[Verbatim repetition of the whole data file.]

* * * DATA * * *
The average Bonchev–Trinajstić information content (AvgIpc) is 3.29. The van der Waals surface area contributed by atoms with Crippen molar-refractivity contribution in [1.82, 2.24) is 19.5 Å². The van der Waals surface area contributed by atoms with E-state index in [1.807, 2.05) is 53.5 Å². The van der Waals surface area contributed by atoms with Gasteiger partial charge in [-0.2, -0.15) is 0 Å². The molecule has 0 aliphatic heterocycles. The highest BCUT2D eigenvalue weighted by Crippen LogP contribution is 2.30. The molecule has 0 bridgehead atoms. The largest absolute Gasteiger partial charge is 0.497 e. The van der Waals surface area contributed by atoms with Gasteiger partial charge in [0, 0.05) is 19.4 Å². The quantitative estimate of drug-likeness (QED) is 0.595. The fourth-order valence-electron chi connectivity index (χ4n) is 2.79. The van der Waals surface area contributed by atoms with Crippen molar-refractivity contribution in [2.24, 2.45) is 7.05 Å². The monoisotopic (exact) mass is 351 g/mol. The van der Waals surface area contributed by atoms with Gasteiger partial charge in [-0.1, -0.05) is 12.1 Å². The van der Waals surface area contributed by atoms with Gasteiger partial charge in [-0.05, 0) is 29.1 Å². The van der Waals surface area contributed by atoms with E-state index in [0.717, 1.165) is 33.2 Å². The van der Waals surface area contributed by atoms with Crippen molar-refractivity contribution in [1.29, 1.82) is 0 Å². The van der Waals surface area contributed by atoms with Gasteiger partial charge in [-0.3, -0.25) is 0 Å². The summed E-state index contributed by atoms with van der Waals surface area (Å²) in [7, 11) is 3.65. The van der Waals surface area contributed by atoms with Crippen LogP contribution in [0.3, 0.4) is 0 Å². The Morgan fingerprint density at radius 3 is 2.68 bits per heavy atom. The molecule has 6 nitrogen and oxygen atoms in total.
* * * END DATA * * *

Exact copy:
The average Bonchev–Trinajstić information content (AvgIpc) is 3.29. The van der Waals surface area contributed by atoms with Crippen molar-refractivity contribution in [1.82, 2.24) is 19.5 Å². The van der Waals surface area contributed by atoms with E-state index in [1.807, 2.05) is 53.5 Å². The van der Waals surface area contributed by atoms with Gasteiger partial charge in [-0.2, -0.15) is 0 Å². The molecule has 0 aliphatic heterocycles. The highest BCUT2D eigenvalue weighted by Crippen LogP contribution is 2.30. The molecule has 0 bridgehead atoms. The largest absolute Gasteiger partial charge is 0.497 e. The van der Waals surface area contributed by atoms with Gasteiger partial charge in [0, 0.05) is 19.4 Å². The quantitative estimate of drug-likeness (QED) is 0.595. The fourth-order valence-electron chi connectivity index (χ4n) is 2.79. The van der Waals surface area contributed by atoms with Crippen molar-refractivity contribution in [2.24, 2.45) is 7.05 Å². The monoisotopic (exact) mass is 351 g/mol. The van der Waals surface area contributed by atoms with Gasteiger partial charge in [-0.1, -0.05) is 12.1 Å². The van der Waals surface area contributed by atoms with Gasteiger partial charge in [-0.05, 0) is 29.1 Å². The van der Waals surface area contributed by atoms with E-state index in [0.717, 1.165) is 33.2 Å². The van der Waals surface area contributed by atoms with Crippen molar-refractivity contribution in [1.29, 1.82) is 0 Å². The van der Waals surface area contributed by atoms with Gasteiger partial charge in [-0.3, -0.25) is 0 Å². The summed E-state index contributed by atoms with van der Waals surface area (Å²) in [7, 11) is 3.65. The van der Waals surface area contributed by atoms with Crippen LogP contribution in [0.3, 0.4) is 0 Å². The Morgan fingerprint density at radius 3 is 2.68 bits per heavy atom. The molecule has 6 nitrogen and oxygen atoms in total.